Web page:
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ORIGINAL ARTICLE
Year : 2016  |  Volume : 51  |  Issue : 2  |  Page : 165-169

Three-dimensional assessment of pedicular screws in thoracic and lumbar fractures using free-hand technique: a single-surgeon experience


Spine Unit, Department of Orthopedics and Traumatology, El-Hadra University Hospital, Alexandria University, Alexandria, Egypt

Correspondence Address:
Tarek El-Fiky
Spine Unit, Department of Orthopedics and Traumatology, El-Hadra University Hospital, Alexandria University, Alexandria
Egypt
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Source of Support: None, Conflict of Interest: None


DOI: 10.4103/1110-1148.203152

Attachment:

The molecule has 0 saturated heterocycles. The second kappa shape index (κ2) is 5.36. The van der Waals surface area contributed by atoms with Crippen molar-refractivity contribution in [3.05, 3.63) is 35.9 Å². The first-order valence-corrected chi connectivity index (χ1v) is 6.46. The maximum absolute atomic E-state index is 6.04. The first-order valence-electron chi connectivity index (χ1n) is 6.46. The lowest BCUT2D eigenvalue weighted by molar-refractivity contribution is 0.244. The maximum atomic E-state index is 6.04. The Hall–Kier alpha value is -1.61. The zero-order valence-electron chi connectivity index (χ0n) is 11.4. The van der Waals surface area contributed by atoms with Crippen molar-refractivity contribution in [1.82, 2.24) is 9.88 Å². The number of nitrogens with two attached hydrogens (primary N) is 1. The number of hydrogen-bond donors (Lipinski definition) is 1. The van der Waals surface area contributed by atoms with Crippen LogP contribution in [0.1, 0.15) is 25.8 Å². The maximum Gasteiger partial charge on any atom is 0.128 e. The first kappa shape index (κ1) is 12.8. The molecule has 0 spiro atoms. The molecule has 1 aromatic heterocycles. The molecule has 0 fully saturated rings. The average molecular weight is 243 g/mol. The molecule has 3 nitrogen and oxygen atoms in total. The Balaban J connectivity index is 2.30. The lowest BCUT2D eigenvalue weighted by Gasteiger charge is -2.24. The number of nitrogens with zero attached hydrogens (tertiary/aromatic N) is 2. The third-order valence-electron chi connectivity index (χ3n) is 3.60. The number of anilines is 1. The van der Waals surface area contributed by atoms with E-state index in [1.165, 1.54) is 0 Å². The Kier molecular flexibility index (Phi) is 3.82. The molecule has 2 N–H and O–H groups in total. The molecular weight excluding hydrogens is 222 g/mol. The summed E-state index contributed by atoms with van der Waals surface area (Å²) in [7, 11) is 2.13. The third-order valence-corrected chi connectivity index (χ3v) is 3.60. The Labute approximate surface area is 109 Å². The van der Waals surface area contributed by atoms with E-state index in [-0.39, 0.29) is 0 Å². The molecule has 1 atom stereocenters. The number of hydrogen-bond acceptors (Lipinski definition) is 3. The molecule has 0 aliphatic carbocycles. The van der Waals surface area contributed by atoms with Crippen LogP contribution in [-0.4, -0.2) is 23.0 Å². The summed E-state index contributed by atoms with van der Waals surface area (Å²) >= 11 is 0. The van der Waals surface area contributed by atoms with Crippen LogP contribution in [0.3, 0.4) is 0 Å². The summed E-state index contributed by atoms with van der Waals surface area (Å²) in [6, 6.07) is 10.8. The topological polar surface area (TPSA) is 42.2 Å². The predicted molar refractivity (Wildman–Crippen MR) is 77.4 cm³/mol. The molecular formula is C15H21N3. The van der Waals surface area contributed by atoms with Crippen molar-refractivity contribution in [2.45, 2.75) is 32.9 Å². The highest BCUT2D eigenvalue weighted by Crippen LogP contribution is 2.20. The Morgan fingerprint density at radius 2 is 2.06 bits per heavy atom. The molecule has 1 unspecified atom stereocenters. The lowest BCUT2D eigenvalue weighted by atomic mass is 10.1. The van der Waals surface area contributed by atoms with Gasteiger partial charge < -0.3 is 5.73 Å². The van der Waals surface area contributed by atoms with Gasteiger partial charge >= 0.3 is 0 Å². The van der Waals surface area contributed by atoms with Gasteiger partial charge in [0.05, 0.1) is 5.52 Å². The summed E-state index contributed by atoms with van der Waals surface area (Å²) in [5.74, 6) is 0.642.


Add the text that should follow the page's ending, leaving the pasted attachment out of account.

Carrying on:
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Introduction Several sophisticated image-guided modalities have been developed to improve the accuracy of screw placement; however, such modalities may increase healthcare costs and radiation exposure to the patient, and the clinical efficacy compared with traditional techniques may be questionable. Globally, the free-hand technique of pedicle screw placement was found to be a reliable and safe method with low rates of complications and to be potentially more cost-effective than other sophisticated techniques in treating several spinal disorders. Aim The aim of this work was to assess the accuracy and safety of free-hand pedicle screw placement in thoracic and lumbar fractures using minimal image exposure. Materials and methods This is a prospective radiographic review of thoracic and lumbar pedicle screws inserted in patients suffering from unstable fractures. All of the procedures were performed by a single consultant spine surgeon. Screws were inserted at one side and then intraoperative lateral imaging was used to check the level and verify the position of the screws. The same procedure was repeated on the other side. The vertebral bodies were divided into three equidistant horizontal zones (A, B, and C). Positioning of the screw tips was regarded as ideal when located in zones A and B. Multislice computed tomography was used to assess the accuracy. Results There were 669 pedicle screws inserted in 88 consecutive cases from T3 to L5, with a mean of 7.6 screws. The overall number of misplaced screws was nine (1.3%). Intraoperative revision was made in 16 (seven cases, 2.4%) screws. No intraoperative or immediate postoperative complication occurred due to screw placement. Conclusion Minimal revision rate was noticed, and only two lateral images were needed in most of the cases. This is quite important in developing countries, where an image intensifier serves more than one room.


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